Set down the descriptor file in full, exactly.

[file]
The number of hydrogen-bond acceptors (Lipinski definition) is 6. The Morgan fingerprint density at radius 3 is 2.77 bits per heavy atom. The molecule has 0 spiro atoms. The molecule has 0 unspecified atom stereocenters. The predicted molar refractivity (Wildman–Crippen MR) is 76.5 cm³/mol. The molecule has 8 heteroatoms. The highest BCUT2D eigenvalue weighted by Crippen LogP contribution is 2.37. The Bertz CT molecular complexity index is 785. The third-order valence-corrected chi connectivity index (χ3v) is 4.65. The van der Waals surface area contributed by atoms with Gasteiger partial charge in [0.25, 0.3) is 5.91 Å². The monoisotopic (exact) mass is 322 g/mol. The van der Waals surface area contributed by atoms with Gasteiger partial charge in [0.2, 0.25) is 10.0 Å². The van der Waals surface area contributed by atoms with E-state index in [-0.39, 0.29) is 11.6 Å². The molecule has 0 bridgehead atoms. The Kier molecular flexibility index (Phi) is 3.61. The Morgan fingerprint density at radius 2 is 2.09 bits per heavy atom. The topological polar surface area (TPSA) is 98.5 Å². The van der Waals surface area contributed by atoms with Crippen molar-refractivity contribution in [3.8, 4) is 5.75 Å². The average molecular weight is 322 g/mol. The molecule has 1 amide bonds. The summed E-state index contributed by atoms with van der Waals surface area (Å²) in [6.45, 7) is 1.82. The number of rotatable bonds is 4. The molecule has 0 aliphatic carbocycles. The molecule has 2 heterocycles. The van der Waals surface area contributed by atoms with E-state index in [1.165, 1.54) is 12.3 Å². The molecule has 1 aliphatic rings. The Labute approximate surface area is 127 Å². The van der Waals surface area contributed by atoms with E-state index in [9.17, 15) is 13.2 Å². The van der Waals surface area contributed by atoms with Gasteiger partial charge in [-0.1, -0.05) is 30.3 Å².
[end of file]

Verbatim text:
The number of hydrogen-bond acceptors (Lipinski definition) is 6. The Morgan fingerprint density at radius 3 is 2.77 bits per heavy atom. The molecule has 0 spiro atoms. The molecule has 0 unspecified atom stereocenters. The predicted molar refractivity (Wildman–Crippen MR) is 76.5 cm³/mol. The molecule has 8 heteroatoms. The highest BCUT2D eigenvalue weighted by Crippen LogP contribution is 2.37. The Bertz CT molecular complexity index is 785. The third-order valence-corrected chi connectivity index (χ3v) is 4.65. The van der Waals surface area contributed by atoms with Gasteiger partial charge in [0.25, 0.3) is 5.91 Å². The monoisotopic (exact) mass is 322 g/mol. The van der Waals surface area contributed by atoms with Gasteiger partial charge in [0.2, 0.25) is 10.0 Å². The van der Waals surface area contributed by atoms with E-state index in [-0.39, 0.29) is 11.6 Å². The molecule has 0 bridgehead atoms. The Kier molecular flexibility index (Phi) is 3.61. The Morgan fingerprint density at radius 2 is 2.09 bits per heavy atom. The topological polar surface area (TPSA) is 98.5 Å². The van der Waals surface area contributed by atoms with Crippen molar-refractivity contribution in [3.8, 4) is 5.75 Å². The average molecular weight is 322 g/mol. The molecule has 1 amide bonds. The summed E-state index contributed by atoms with van der Waals surface area (Å²) in [6.45, 7) is 1.82. The number of rotatable bonds is 4. The molecule has 0 aliphatic carbocycles. The molecule has 2 heterocycles. The van der Waals surface area contributed by atoms with E-state index in [1.165, 1.54) is 12.3 Å². The molecule has 1 aliphatic rings. The Labute approximate surface area is 127 Å². The van der Waals surface area contributed by atoms with E-state index in [9.17, 15) is 13.2 Å². The van der Waals surface area contributed by atoms with Gasteiger partial charge in [-0.1, -0.05) is 30.3 Å².